This article was originally published here
Cancer Care Support. 2022 April 29. doi: 10.1007/s00520-022-07088-1. Online ahead of print.
BACKGROUND: Tyrosine kinase (TKI) inhibitors remain a cornerstone of metastatic kidney cancer (mRCC). Adverse events (AEs) may lead to dose reduction, and optimal management of AEs is necessary to maintain an effective dose intensity (DI). The aim of our study was to assess the impact of an app-based, nurse-led supportive care program on ID in patients with mCRC.
METHOD: This retrospective multicenter study (n=3) evaluated all consecutive patients with mCRC who entered the study [email protected] program, which consisted of weekly app-based patient assessment led by a home nurse for the first 3 months of taking TKI. Treatment patterns and modifications were described, and the mean DI (mDI) was calculated at the end of [email protected]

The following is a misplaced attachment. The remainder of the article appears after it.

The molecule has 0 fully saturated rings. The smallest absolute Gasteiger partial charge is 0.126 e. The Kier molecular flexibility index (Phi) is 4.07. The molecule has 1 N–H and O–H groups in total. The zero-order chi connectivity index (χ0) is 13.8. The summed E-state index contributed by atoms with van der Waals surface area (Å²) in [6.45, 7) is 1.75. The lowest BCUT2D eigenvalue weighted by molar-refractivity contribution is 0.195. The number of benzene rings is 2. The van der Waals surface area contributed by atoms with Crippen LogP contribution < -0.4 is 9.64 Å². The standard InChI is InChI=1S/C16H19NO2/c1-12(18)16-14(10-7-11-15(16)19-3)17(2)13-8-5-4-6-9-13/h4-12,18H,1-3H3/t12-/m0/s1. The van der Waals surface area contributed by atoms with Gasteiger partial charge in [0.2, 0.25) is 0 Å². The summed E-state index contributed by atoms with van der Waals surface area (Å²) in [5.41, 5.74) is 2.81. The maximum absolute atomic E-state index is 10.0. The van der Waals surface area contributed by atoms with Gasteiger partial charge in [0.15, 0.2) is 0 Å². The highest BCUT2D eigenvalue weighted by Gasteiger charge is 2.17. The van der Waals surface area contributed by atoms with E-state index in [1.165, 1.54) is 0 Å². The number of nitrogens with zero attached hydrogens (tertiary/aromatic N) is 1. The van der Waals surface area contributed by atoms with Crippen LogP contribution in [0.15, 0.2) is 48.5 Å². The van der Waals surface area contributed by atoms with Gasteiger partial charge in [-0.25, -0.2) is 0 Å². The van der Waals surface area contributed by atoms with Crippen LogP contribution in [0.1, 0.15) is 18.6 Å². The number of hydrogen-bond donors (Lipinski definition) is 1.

Results: Eighty-nine patients were included: 12 had sunitinib, 18 pazopanib, 12 axitinib and 47 cabozantinib. The median age was 69 years (60-76). TKIs were mainly initiated at standard doses except for cabozantinib (53% started at 40 mg/day); 71% had already received systemic treatment. Nine patients discontinued permanent treatment during the program. Thirty-two patients required ≥ 1 dose interruption and 29% experienced ≥ 1 Grade 3 AE of any type. The mDI (in mg/day) at 3 months was 34.4 ± 17.7 for sunitinib, 672.8 ± 144 for pazopanib, 8.6 ± 2.6 for axitinib and 40 (36-48 ) for cabozantinib. Fifty-five patients [68.75% (95% CI: 57-78%)] had an mDI ≥ to that reported in the literature. Overall survival at 12 months was 64.2% (95% CI: 55-75%).
CONCLUSION: The [email protected] allowed 68.75% of patients to maintain a high dose intensity after 3 months of treatment with TKI. The impact on survival outcomes needs to be assessed in randomized clinical trials.